Tommy Ryan: What I find interesting is as I look around in that space with Slack and the overlap of our teams, we’re in the age of shadow IT where Cloud based services and without any level of administration that typically is required by Enterprise kind of tools, so the beauty of the cloud is it’s quick and easy but that’s a large sword. It could easily fractionate your IT infrastructure and the way that you can control and maintain the right balance of ease of use and engagement of the individual and the company versus securing the intellectual property of your company and doing what is expected in the Enterprise. 


You do have integrations that allow you to stay in both but that is where, if you have Slack in teams and now you put something in between to synchronize that, now you’re worrying about what’s the security of this, what’s the implication of managing this? Does this have really what I need or is it going to fall short and make it a worse experience that now it’s kind of clunky to kind of get around. I think any time you enter a tool that has an overlapping capability is you create confusion to where things go. That can lead to, well, where do I get it? Where do I find it? Where can I discover it? Then how do I control it?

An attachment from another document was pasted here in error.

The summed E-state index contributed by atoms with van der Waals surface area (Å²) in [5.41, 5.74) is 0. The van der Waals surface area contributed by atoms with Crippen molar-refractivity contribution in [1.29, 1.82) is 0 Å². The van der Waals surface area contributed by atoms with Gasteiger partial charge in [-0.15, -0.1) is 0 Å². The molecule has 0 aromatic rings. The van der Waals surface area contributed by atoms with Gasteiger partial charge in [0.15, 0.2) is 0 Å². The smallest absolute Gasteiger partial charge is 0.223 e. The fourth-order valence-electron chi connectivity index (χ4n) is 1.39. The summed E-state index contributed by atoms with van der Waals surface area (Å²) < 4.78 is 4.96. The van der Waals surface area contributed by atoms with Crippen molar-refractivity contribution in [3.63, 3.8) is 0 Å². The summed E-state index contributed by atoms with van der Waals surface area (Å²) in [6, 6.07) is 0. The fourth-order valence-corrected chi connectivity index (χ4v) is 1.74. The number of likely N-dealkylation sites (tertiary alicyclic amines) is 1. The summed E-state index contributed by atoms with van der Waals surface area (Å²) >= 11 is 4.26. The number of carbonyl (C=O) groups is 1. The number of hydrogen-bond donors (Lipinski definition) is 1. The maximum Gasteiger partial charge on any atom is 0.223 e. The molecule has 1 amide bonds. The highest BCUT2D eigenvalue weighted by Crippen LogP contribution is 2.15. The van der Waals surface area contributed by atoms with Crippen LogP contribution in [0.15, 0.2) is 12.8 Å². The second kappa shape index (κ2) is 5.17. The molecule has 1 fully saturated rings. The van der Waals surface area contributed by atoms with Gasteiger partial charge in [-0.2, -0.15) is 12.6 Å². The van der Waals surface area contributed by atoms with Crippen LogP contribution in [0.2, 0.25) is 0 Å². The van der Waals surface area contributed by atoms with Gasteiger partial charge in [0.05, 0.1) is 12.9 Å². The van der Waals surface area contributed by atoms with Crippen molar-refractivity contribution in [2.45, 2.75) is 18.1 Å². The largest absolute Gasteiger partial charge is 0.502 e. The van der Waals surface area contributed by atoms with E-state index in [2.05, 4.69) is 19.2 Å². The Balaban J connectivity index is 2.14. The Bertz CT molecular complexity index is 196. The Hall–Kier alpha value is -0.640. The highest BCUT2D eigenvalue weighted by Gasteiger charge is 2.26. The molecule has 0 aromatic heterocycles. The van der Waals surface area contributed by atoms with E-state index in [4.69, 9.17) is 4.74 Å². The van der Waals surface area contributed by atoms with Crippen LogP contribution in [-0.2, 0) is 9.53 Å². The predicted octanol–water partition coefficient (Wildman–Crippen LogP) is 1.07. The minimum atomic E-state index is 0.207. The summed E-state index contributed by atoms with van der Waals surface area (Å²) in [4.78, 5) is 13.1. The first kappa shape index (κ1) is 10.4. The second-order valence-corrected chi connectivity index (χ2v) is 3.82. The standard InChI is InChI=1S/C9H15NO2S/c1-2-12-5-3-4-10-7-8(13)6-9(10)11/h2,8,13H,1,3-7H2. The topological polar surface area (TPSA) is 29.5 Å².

How do I put the governance around it? To work within the limitations of, well, this side of the equation over here in Slack, I can do this but can’t do this over in teams or vice versa. That just complicates your IT strategy. I think a lot of it comes with trying to make it easy for the end user. There’s going to be organizations that are going to want to have, say Slack for their dev groups because it does the trick for them and they got a work with that risk or they say, “You know, that’s, that’s good enough for us”. I think that’s where you see a lot of people that are in Slack. It’s kind of good enough for us. 


Then Slack, you know, seems to be say, “Well, how do we get into the Enterprise”? We see Slack or the Enterprise grid. You’re trying to create a bunch of Slack communities in the umbrella of the Enterprise and that’s where, I think, you see immediately it falls short from an Enterprise standpoint is you can’t just stand up Slack. You have to go to the Enterprise level so you have the right levels of control from security and information sharing of where are my communities within the organization?